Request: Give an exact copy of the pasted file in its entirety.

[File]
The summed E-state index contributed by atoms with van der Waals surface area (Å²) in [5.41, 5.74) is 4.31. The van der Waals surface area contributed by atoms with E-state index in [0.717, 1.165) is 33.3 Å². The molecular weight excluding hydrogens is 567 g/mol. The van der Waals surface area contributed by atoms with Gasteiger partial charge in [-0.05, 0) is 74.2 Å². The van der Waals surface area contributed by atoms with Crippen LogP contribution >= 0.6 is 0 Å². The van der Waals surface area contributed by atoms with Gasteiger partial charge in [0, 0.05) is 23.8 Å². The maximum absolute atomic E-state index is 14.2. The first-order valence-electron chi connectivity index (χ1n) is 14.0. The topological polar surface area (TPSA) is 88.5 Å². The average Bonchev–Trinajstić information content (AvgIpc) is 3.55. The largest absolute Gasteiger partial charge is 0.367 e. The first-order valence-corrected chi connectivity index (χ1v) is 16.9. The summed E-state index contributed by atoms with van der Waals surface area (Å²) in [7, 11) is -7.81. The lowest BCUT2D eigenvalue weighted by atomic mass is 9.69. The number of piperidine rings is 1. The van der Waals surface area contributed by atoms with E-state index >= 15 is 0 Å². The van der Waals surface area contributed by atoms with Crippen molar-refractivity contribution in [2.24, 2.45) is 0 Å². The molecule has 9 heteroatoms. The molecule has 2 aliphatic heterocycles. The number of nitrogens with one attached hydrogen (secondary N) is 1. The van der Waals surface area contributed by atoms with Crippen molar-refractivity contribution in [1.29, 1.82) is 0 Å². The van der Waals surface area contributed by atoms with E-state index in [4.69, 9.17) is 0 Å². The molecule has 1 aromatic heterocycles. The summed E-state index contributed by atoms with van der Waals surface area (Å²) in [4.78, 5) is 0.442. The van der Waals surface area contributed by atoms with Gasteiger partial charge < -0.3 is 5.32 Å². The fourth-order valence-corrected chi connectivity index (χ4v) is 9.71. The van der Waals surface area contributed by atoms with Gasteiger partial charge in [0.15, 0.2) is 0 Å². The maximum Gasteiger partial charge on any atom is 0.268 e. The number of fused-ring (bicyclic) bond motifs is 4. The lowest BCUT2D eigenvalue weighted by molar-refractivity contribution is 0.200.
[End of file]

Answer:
The summed E-state index contributed by atoms with van der Waals surface area (Å²) in [5.41, 5.74) is 4.31. The van der Waals surface area contributed by atoms with E-state index in [0.717, 1.165) is 33.3 Å². The molecular weight excluding hydrogens is 567 g/mol. The van der Waals surface area contributed by atoms with Gasteiger partial charge in [-0.05, 0) is 74.2 Å². The van der Waals surface area contributed by atoms with Crippen LogP contribution >= 0.6 is 0 Å². The van der Waals surface area contributed by atoms with Gasteiger partial charge in [0, 0.05) is 23.8 Å². The maximum absolute atomic E-state index is 14.2. The first-order valence-electron chi connectivity index (χ1n) is 14.0. The topological polar surface area (TPSA) is 88.5 Å². The average Bonchev–Trinajstić information content (AvgIpc) is 3.55. The largest absolute Gasteiger partial charge is 0.367 e. The first-order valence-corrected chi connectivity index (χ1v) is 16.9. The summed E-state index contributed by atoms with van der Waals surface area (Å²) in [7, 11) is -7.81. The lowest BCUT2D eigenvalue weighted by atomic mass is 9.69. The number of piperidine rings is 1. The van der Waals surface area contributed by atoms with E-state index >= 15 is 0 Å². The van der Waals surface area contributed by atoms with Crippen molar-refractivity contribution in [2.24, 2.45) is 0 Å². The molecule has 9 heteroatoms. The molecule has 2 aliphatic heterocycles. The number of nitrogens with one attached hydrogen (secondary N) is 1. The van der Waals surface area contributed by atoms with Crippen molar-refractivity contribution in [1.29, 1.82) is 0 Å². The van der Waals surface area contributed by atoms with E-state index in [4.69, 9.17) is 0 Å². The molecule has 1 aromatic heterocycles. The summed E-state index contributed by atoms with van der Waals surface area (Å²) in [4.78, 5) is 0.442. The van der Waals surface area contributed by atoms with Gasteiger partial charge < -0.3 is 5.32 Å². The fourth-order valence-corrected chi connectivity index (χ4v) is 9.71. The van der Waals surface area contributed by atoms with Gasteiger partial charge in [0.15, 0.2) is 0 Å². The maximum Gasteiger partial charge on any atom is 0.268 e. The number of fused-ring (bicyclic) bond motifs is 4. The lowest BCUT2D eigenvalue weighted by molar-refractivity contribution is 0.200.